After the second outbreak of the Anglo Boer War in 1899, the Kruger was almost forgotten and neglected. After a peaceful reunion in 1902, Lord Milner decided that it is in the Parks’ best interest to be re-proclaimed and so he appointed the first warden of the Kruger National Park – James Stevenson-Hamilton. He pursued his new passion and lived to work 40 years as a warden in the Park, after which he retired in 1946.
James Stevenson-Hamilton together with a small force of rangers enthusiastically enforced his mandate to let the animals rule the reserve – these actions lead to his unpopularity to anyone getting in his way. He removed people from the reserve, some of which including the indigenous people (tribes) who had lived in the area for centuries. These enforcements led him to get a nickname from the Shangaan people. The nickname was “Skukuza” meaning “the man who has turned everything upside down” or “the man who swept clean”, referring to his work to stamp out poaching.
Stevenson-Hamilton also fought the battle against hunters and poachers, mining entrepreneurs, and farmers who believed they had a claim to the land. Hamilton’s vision of creating a national park that can be sustained by tourism reached climax in 1926. That was when the Shingwedzi and Sabie Reserves merged and the 70 privately owned farms between them were purchased by the government to form a consolidated block of land, known today as the Kruger National Park.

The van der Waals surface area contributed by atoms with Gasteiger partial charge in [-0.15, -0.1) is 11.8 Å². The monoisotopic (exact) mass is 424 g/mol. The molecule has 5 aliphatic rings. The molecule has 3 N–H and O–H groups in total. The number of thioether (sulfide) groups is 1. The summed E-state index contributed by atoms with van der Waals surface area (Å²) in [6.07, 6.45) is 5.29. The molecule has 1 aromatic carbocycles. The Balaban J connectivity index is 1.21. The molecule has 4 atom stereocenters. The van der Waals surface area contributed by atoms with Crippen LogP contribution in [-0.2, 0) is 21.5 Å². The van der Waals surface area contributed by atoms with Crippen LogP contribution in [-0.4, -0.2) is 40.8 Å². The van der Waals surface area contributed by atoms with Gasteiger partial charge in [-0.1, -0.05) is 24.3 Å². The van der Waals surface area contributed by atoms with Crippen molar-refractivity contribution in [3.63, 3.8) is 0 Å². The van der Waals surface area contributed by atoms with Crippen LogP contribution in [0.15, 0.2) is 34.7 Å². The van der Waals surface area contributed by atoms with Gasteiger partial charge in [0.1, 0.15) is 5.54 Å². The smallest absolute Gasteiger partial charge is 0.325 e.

The Park was opened to tourism in 1927, with only three cars that entered the Reserve in its very ﬁrst year. After a slow start, the Kruger soon gained popularity and was soon seen as a top destination. Several campsites along with 3 600 kilometers of roads have been built in the first decade of Kruger’s proclamation.
Later on, in 1950 a research station, as well as a rest camp, has been built at Skukuza. This transformed Stevenson-Hamilton’s base camp into the “capital” of Kruger. By 1969, the Park was fenced in by 18 000 kilometers of wire and poles. In the 1960’s and 1970’s, there was enormous pressure on the government to allow the northern part of Kruger to be mined for coal, but this was resisted and the Park was rededicated to conservation.
In the 1990’s, Kruger went through a process of commercialization by which certain services and activities were outsourced and several new private camps were allowed to develop.